If you want to make a cybersecurity professional uncomfortable, simply utter these two word: 'Data exfiltration.' Why will this term garner an emotional response? Because data exfiltration is a worst-case outcome of a cyber-attack - think Target, the NY Times, Google Aurora, Titan Rain, etc. Simply stated, 'data exfiltration' is a quasi-military term used to describe the theft of sensitive data like credit card numbers, health care records, manufacturing processes, or classified military plans.
Most enterprises now recognize the risks associated with data exfiltration and are now reacting with new types of security technologies, granular network segmentation, and tighter access controls. Good start but what about simply monitoring sensitive data access activities? You know, who accesses the data, how often, what they do, etc.?
This sounds logical so you'd think that most enterprises would constantly be watching sensitive data access continually but this is not the case. According to ESG research, only 29% of enterprises monitor sensitive data access on a continuous basis. The other 71% of large organizations review sensitive data access on a weekly, monthly, quarterly, or as-needed basis if they do so at all.
When I first looked at this data, I was shocked. You can't walk into a building these days without noticing a surveillance camera, but many organizations remain blissfully ignorant about what's happening with their most valuable data assets.
Why aren't these organizations more diligent? ESG asked 450 IT security professionals this very question and found that:
-43% said that their organization does not have enough security staff members to monitor and analyze sensitive data access activities all the time. (There's that pesky cybersecurity skills shortage coming into play again).
-37% said that it would be too costly to monitor sensitive data access all the time.
-31% said that their organization doesn't have the right security analytics tools to get an accurate picture of sensitive data access.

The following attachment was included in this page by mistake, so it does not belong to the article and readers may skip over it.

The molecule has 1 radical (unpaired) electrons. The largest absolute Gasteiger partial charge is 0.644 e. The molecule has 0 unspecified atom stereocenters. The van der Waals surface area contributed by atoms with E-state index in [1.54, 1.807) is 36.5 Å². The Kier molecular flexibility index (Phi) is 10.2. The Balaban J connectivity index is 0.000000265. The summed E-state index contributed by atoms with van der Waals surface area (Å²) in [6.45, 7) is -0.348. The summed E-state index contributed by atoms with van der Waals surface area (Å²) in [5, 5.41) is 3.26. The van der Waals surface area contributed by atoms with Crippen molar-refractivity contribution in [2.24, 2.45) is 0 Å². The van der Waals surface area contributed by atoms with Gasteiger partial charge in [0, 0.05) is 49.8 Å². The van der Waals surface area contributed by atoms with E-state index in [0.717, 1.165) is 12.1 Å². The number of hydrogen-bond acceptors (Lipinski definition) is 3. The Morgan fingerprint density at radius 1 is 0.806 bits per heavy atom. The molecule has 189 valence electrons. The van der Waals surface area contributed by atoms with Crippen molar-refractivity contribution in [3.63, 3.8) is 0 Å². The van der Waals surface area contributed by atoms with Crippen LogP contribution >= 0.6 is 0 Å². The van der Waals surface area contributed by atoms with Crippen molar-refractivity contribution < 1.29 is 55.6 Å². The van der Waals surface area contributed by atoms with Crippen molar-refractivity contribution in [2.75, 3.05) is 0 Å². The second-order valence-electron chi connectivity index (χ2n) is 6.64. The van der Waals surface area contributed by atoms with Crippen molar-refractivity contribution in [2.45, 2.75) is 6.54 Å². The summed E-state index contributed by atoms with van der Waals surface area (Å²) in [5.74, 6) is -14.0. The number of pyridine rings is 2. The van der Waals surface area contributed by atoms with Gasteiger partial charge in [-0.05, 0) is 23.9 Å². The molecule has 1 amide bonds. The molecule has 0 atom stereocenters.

If you ever wondered why Private Bradley Manning and Edward Snowden were able to walk off with volumes of sensitive data, this ESG research provides a simple answer - no one was watching them.
I certainly understand that data security is extremely difficult since sensitive data is distributed, resides on all types of devices, transported over public and private networks, and regularly shared amongst groups of employees and business partners. Very true, and most firms don't have the right technical controls to manage this unruly behavior. That said, it appears like too many organizations use this as an excuse for 'security by obscurity' mode.
There are data security technologies (Box, Symantec, Varonis, Vormetric, etc.), Identity management solutions (Centrify, Courion, Sailpoint), and privileged account management tools (CyberArk, Dell/Quest, Lieberman) that can all help organizations monitor sensitive data access or integrate with SIEM to issue security alerts in reaction to anomalies and rules violations. Many firms already have tools like these in place, so this seems like a logical place to implement more proactive monitoring.
I get that many organizations remain behind the eight ball when it comes to cybersecurity skills, staff, budgets, or technologies. That said, we can't ignore this problem anymore. If we aren't willing to police our own valuable data assets we shouldn't be surprised when sophisticated cyber-criminals or rogue employees exploit this situation and walk away with a treasure trove of digital booty.